"Social media has made us even more aware of the things we are missing out on. You’re home alone, but watching your friends status updates tell of a great party happening somewhere. You are aware of more parties than ever before. And, like gym memberships, adding Bergman movies to your Netflix queue and piling up unread copies of the New Yorker, watching these feeds gives you a sense that you’re participating, not missing out, even when you are."
It's an amazing post with many brilliant thoughts. If you ever lay awake in bed at night thinking about how crazy is this internet, what would happen if you switched off your computer and just never went back, and what is all this social media bollocks doing to our brains anyway; what does it all MEAN?, well then I highly recommend Caterina's post.
(I get total FOMO reading Caterina's writing, by the way. FOMO in the form of, Fear I've Missed Out On About 70 Million Brain Cells compared to this wonderful woman. She invented Flickr, you know.)
Anyway! I was then having a gander at Mighty Girl Maggie's site this morning and she had shared her thoughts on Caterina's post:
"The thing is, I still love social media, despite the occasional sense that everyone is popping bottles of champagne on city rooftops while I watch The Office reruns in my yoga pants. Seeing what I’m “missing” has shaped how I decide to spend my time, reminded me to fill my life with stuff that makes me feel like there’s nowhere else I’d rather be. Now when I feel like I’m missing out, I see it as a flag that I’m unhappy about something else, an indicator that I need to invest some time in finding my own fun, or a reminder to stay in the moment — even if the moment is just enjoying my friends photos in my PJs."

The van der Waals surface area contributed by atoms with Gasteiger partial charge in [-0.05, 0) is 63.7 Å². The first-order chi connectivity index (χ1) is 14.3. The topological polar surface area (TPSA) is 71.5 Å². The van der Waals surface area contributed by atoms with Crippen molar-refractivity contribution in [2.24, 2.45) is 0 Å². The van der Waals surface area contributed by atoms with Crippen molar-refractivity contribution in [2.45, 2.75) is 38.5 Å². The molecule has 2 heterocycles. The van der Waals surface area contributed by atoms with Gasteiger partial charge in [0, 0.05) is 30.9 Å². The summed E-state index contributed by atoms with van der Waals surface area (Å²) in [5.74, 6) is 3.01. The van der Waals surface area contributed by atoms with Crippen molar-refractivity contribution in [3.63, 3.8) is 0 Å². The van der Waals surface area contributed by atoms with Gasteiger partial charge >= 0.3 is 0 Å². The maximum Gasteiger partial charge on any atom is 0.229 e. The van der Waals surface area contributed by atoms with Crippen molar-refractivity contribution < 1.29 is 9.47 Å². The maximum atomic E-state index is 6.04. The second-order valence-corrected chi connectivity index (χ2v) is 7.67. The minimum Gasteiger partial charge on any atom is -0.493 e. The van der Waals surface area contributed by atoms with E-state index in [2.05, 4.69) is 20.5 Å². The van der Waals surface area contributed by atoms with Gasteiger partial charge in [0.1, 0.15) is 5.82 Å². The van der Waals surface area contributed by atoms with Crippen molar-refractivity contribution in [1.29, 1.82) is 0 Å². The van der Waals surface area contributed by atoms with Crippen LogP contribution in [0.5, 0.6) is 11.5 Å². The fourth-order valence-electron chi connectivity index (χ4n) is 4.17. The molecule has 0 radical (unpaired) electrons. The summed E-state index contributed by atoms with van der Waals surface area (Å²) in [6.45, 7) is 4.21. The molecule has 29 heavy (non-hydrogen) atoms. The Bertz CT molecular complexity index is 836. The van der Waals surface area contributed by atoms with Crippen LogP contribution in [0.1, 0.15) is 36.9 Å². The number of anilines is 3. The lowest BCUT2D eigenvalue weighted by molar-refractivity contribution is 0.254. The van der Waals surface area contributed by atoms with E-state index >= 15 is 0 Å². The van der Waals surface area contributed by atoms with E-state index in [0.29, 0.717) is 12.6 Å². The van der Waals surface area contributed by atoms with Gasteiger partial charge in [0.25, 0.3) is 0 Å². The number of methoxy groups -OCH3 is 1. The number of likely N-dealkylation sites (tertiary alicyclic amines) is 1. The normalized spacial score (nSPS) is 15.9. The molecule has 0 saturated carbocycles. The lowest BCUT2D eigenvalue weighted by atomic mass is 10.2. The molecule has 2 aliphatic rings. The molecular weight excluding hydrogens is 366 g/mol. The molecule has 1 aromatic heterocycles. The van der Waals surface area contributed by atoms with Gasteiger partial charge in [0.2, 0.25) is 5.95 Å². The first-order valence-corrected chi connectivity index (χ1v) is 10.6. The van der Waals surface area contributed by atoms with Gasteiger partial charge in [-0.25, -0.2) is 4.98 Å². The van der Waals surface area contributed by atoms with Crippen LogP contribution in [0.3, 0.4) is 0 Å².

I like her perspective. Some really interesting comments too, including a reader who is giving up Facebook for lent and this one made me smile:
"Just hooked up a thrifted 1970’s phone that weighs, like 32 pounds. It rings and I have no idea who is calling until I answer. A surprise or two every day! Then, because of short cord, I have to sit down and really talk to whomever is calling. And if I hear my sausage sizzling on the stove. Sizzling too hard – I tell the person to hold on and then I go over and really focus on my sizzling sausage. Then I come back and the surprise person and I will have an intense sausage conversation…"
I've got about half a dozen unfinished posts on the go about this technology and mindfulness sort of shenanigans but will spare you for now (PHEW!). Hope you are having a most excellent week!